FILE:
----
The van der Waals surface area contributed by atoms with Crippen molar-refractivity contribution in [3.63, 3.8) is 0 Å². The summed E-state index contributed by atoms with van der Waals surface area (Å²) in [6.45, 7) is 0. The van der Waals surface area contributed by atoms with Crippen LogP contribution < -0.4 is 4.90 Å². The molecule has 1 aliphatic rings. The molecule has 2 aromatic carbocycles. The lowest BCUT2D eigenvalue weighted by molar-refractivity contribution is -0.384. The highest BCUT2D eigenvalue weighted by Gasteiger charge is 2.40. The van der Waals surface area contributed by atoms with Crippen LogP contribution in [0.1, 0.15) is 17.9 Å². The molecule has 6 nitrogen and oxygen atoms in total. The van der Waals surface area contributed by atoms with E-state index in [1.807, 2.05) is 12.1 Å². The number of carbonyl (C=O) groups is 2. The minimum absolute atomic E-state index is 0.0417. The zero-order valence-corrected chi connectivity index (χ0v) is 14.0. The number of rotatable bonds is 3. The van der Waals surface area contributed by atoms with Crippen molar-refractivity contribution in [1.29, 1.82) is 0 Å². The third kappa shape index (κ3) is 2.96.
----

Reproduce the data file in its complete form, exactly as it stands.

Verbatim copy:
The van der Waals surface area contributed by atoms with Crippen molar-refractivity contribution in [3.63, 3.8) is 0 Å². The summed E-state index contributed by atoms with van der Waals surface area (Å²) in [6.45, 7) is 0. The van der Waals surface area contributed by atoms with Crippen LogP contribution < -0.4 is 4.90 Å². The molecule has 1 aliphatic rings. The molecule has 2 aromatic carbocycles. The lowest BCUT2D eigenvalue weighted by molar-refractivity contribution is -0.384. The highest BCUT2D eigenvalue weighted by Gasteiger charge is 2.40. The van der Waals surface area contributed by atoms with Crippen LogP contribution in [0.1, 0.15) is 17.9 Å². The molecule has 6 nitrogen and oxygen atoms in total. The van der Waals surface area contributed by atoms with E-state index in [1.807, 2.05) is 12.1 Å². The number of carbonyl (C=O) groups is 2. The minimum absolute atomic E-state index is 0.0417. The zero-order valence-corrected chi connectivity index (χ0v) is 14.0. The number of rotatable bonds is 3. The van der Waals surface area contributed by atoms with Crippen molar-refractivity contribution in [1.29, 1.82) is 0 Å². The third kappa shape index (κ3) is 2.96.